Peggy Nguyen, MD
Heart failure has previously been identified in association with ischemic stroke, with previous literature citing thrombus formation, hypercoagulable state, endothelial dysfunction and impaired cerebral autoregulation as possible mechanisms underlying ischemia. Additionally, heart failure and stroke share several common etiological conditions, including hypertension and dyslipidemia (Stroke. 2011;42:2977-2982). However, the association between heart failure and hemorrhagic stroke, and the long-term implications of heart failure on all-stroke risk, remained to be clearly elucidated. Here, patients with heart failure (n = 289,353) were compared to an age and gender matched control group (n = 1,446,765), for the outcomes of ischemic stroke, intracerebral hemorrhage (ICH), and subarachnoid hemorrhage (SAH) evaluated at 30 days, 1 year, and 30 years, providing a far more extensive follow up than previous studies.
At baseline, patients with heart failure had a higher prevalence of cardiac and noncardiac comorbidities than their matched controls, including hypertension, dyslipidemia, obesity, diabetes, and chronic kidney disease. Compared to their matched cohort, patients with heart failure had a higher absolute risk of ischemic stroke in the first 5 years, and a similar absolute risk of hemorrhagic stroke (both ICH and SAH). After 5 years, the absolute risk of all strokes, ischemic and hemorrhagic, were increased in the control group due to competing mortality. However, the adjusted stroke rate ratios (aSRR) for ischemic and hemorrhagic stroke were elevated for the heart failure group at all follow up points. For ischemic stroke, the 30-day aSRR was 5.08, at 31–365 days was 2.08, and at 10–30 years was 1.54. For hemorrhagic stroke, the 30-day aSRR was 2.13 and 3.52 for ICH and SAH, respectively, and remained increased at 1.1 to 1.8-fold at 31 to 30 years follow up.
This study highlights the long-term association of heart failure with all stroke types, even up to 30 years from the index diagnosis of heart failure. Although the ischemic stroke risk does decrease with time, it remains elevated up to 3 decades out. Of course, this begs the question: If heart failure is an established strong risk factor for stroke, both ischemic and hemorrhagic, what might be the best therapy for primary stroke prevention? Even following sensitivity analyses adjusting for the use of anti-thrombotics, angiotensin-converting enzyme inhibitors, and beta blockers, the stroke risk remained persistently high in patients with heart failure.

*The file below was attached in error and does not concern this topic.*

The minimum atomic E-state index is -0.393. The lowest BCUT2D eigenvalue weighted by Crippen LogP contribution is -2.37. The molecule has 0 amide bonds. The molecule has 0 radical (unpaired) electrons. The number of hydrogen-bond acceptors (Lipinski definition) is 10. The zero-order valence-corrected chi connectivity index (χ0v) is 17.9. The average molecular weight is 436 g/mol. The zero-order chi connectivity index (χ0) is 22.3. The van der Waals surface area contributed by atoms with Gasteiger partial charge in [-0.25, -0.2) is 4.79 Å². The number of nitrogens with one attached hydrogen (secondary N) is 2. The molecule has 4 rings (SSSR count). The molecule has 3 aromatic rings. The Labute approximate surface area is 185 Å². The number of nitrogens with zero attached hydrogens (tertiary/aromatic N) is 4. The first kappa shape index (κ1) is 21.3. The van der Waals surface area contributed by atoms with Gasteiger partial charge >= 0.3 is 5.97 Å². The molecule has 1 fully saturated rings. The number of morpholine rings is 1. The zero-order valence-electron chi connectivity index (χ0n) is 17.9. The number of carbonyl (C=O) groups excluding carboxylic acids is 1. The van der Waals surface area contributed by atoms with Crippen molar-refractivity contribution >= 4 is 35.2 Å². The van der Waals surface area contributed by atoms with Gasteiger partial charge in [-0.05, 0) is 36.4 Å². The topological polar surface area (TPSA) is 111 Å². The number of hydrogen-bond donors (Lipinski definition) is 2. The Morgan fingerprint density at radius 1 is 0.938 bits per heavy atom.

Further studies evaluating primary stroke prevention therapies are needed for this cohort of high-risk patients. Previously published studies on anticoagulation for these patients have yielded mixed results. The WARCEF trial did not find a difference between aspirin and warfarin for the primary outcome of a composite end-point of ischemic stroke, ICH, or death from any cause; although the rate of ischemic stroke alone was significantly reduced in the warfarin group, the rate of hemorrhage was significantly higher in the anticoagulation group (N Engl J Med 2012; 366:1859-1869). Utilizing one of the novel oral anticoagulants (NOACs), some of which have a more favorable side effect profile, would seem to be an attractive alternative candidate therapy.